RD So I think that this is interesting in terms of the legal aspect of it. They ruled that AI-generated images couldn't be copyrighted, but if you own the entire dataset that it's trained on, are the resulting ones also copyrightable?
BP Yeah, it's something that's still sort of working its way through the courts and is a murky area. And there are a lot of companies, ours included, where if we're going to put something up on our site, we don't want any legal ambiguity about it, so we prefer to pay for a license and then use that tool as opposed to grabbing something where the onus is on us in the future to assume the copyright liability.
RD I mean, there's also the human story. People are creating all these images that it's trained on. Same as Stack Overflow, people are creating all the questions and answers. And I think this is a weird step for people. Are people going to stop selling their images to Getty Images now? Are they going to say, “Oh, you're just putting this in the sausage maker.”
BP Yeah, that is a great question. To what degree does it devalue the photos because now a license comes with the ability to maybe generate infinite variations or whatever my imagination. I guess we'll see how they set their license up. Maybe it's that you get 10 AI-generated prompts a month for this amount or whatever. But I certainly think it begs the question of what happens to photographers and illustrators and copywriters and people whose job a Gen AI can now do pretty well. I guess one thing we saw recently that definitely reflected on this was the writer's strike in Hollywood and they walked off the job for almost 150 days and they got concessions from the studios about not allowing writers in the writers room to be replaced by AI. So actors are next, still working on securing their digital rights in perpetuity, but these things are playing out.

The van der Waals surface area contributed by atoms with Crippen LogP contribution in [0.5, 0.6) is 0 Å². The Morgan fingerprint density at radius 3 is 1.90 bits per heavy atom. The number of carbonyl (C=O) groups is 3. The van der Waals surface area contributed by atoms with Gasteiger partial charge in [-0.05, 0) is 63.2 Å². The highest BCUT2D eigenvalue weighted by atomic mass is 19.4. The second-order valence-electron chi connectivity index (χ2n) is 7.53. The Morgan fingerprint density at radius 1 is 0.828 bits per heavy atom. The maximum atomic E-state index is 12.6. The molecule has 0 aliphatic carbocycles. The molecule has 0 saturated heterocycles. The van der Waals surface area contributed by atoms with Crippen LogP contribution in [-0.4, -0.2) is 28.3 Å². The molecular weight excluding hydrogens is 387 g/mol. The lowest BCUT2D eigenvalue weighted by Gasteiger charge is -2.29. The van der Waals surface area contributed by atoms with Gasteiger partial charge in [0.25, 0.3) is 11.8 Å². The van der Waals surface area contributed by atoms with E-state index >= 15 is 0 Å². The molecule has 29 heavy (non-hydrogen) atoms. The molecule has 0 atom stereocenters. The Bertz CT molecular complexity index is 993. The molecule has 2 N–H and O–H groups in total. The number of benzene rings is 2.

RD I mean, Bruce Willis already sold his digital rights.
BP Well, if you want to sell your digital rights, be my guest. What people are saying is basically that when I appear in your film, I'm not granting you the right to then remake me in another movie with my voice and my face, unless I say so.
RD Right. They were trying that with extras and just being like, “Here's 150 bucks, we get to use you as an extra in any movie we want digitally.”
BP I mean, that's the slippery slope. You could always find someone to cross the picket line probably and so how do you do that? And these unions exist to sort of say, “Within this industry we have certain rules that we've agreed on to protect workers. You can't go out and find somebody else to break these rules.” So we'll see.
RD There's already folks creating fully artificial pop stars and avatars and it'll just be fully artificial actors and actresses and it'll just be one guy with all the money making everything.
BP No, it won't. I mean, even before Gen AI, the most popular pop star, I forget if it was Japan or Korea, but there was an extremely popular holographic pop star for years, and this was before Gen AI. It was just created by people, but they didn't need a physical person. And people have had AI chatbots now who have become their surrogate boyfriend or girlfriend and they text with them and they form a deep emotional bond with them. I mean, look, let's go back in time. If you're more obsessed with your stamp collection than you are with human beings, if a telenovela is more meaningful to you emotionally than your spouse, you don't need AI to become attached to something inanimate. That's part of being human.
RD Yeah, but now that your telenovela can talk to you or your stamp collection can go on deep philosophical conversations, that's going to change things.
BP All right, everybody. It is that time of the show. Normally I shout out a lifeboat but we don't have any fresh ones, so like I mentioned, there are now discussions on our Collective, so if you are interested to work with PHP, you can head on over to the PHP Collective and check out a discussion. “What are the most useful new PHP features for version 8,” and tons of folks are weighing in on what they think are the most useful features. I'll be sure to include the link in the show notes so you can check it out for yourself.
RD PHP lives.
BP PHP lives. Never die, kill it with fire. I am Ben Popper, Director of Content here at Stack Overflow. You can find me on X @BenPopper. Email us with questions or suggestions, firstname.lastname@example.org. And do me a favor, leave us a rating and a review because it really helps the show.
RD I'm Ryan donovan. I edit the blog here at Stack Overflow. It's at stackoverflow.blog. And you can find me on X @RThorDonovan.
BP Thanks for listening, and we will talk to you soon.